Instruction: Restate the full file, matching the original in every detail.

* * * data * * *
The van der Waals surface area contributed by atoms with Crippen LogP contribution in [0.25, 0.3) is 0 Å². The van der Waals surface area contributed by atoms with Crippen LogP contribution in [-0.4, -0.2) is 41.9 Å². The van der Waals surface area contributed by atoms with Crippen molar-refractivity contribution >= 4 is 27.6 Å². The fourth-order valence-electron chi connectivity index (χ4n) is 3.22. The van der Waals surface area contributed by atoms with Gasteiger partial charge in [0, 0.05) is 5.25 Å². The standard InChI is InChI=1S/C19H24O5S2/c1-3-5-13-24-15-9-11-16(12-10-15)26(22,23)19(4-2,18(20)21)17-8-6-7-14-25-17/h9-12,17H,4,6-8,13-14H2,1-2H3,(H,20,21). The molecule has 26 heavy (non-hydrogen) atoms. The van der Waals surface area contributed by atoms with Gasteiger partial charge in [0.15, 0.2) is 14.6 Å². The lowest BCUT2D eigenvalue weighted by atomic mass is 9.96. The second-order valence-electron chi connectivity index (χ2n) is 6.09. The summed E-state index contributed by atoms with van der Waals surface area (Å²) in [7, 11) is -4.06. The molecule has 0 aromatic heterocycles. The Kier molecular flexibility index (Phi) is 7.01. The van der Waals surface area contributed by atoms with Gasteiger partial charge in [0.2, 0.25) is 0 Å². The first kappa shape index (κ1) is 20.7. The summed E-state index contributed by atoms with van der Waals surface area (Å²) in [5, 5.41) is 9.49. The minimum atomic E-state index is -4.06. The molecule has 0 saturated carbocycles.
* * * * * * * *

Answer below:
The van der Waals surface area contributed by atoms with Crippen LogP contribution in [0.25, 0.3) is 0 Å². The van der Waals surface area contributed by atoms with Crippen LogP contribution in [-0.4, -0.2) is 41.9 Å². The van der Waals surface area contributed by atoms with Crippen molar-refractivity contribution >= 4 is 27.6 Å². The fourth-order valence-electron chi connectivity index (χ4n) is 3.22. The van der Waals surface area contributed by atoms with Gasteiger partial charge in [0, 0.05) is 5.25 Å². The standard InChI is InChI=1S/C19H24O5S2/c1-3-5-13-24-15-9-11-16(12-10-15)26(22,23)19(4-2,18(20)21)17-8-6-7-14-25-17/h9-12,17H,4,6-8,13-14H2,1-2H3,(H,20,21). The molecule has 26 heavy (non-hydrogen) atoms. The van der Waals surface area contributed by atoms with Gasteiger partial charge in [0.15, 0.2) is 14.6 Å². The lowest BCUT2D eigenvalue weighted by atomic mass is 9.96. The second-order valence-electron chi connectivity index (χ2n) is 6.09. The summed E-state index contributed by atoms with van der Waals surface area (Å²) in [7, 11) is -4.06. The molecule has 0 aromatic heterocycles. The Kier molecular flexibility index (Phi) is 7.01. The van der Waals surface area contributed by atoms with Gasteiger partial charge in [0.2, 0.25) is 0 Å². The first kappa shape index (κ1) is 20.7. The summed E-state index contributed by atoms with van der Waals surface area (Å²) in [5, 5.41) is 9.49. The minimum atomic E-state index is -4.06. The molecule has 0 saturated carbocycles.